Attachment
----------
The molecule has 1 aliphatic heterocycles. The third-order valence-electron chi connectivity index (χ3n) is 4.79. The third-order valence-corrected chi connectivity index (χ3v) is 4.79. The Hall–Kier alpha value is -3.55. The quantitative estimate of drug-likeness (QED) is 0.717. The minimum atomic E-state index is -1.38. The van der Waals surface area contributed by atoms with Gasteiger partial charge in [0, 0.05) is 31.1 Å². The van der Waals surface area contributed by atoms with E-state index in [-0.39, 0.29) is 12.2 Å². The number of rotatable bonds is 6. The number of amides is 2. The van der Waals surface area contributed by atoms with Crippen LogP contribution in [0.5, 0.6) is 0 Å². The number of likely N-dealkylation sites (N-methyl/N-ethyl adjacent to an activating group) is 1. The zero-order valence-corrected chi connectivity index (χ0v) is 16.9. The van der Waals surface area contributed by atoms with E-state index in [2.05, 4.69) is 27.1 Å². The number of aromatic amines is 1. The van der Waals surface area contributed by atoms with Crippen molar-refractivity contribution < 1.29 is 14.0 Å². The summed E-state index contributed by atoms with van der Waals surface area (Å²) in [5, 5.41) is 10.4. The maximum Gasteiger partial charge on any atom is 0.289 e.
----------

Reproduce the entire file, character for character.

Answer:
The molecule has 1 aliphatic heterocycles. The third-order valence-electron chi connectivity index (χ3n) is 4.79. The third-order valence-corrected chi connectivity index (χ3v) is 4.79. The Hall–Kier alpha value is -3.55. The quantitative estimate of drug-likeness (QED) is 0.717. The minimum atomic E-state index is -1.38. The van der Waals surface area contributed by atoms with Gasteiger partial charge in [0, 0.05) is 31.1 Å². The van der Waals surface area contributed by atoms with E-state index in [-0.39, 0.29) is 12.2 Å². The number of rotatable bonds is 6. The number of amides is 2. The van der Waals surface area contributed by atoms with Crippen LogP contribution in [0.5, 0.6) is 0 Å². The number of likely N-dealkylation sites (N-methyl/N-ethyl adjacent to an activating group) is 1. The zero-order valence-corrected chi connectivity index (χ0v) is 16.9. The van der Waals surface area contributed by atoms with E-state index in [2.05, 4.69) is 27.1 Å². The number of aromatic amines is 1. The van der Waals surface area contributed by atoms with Crippen molar-refractivity contribution < 1.29 is 14.0 Å². The summed E-state index contributed by atoms with van der Waals surface area (Å²) in [5, 5.41) is 10.4. The maximum Gasteiger partial charge on any atom is 0.289 e.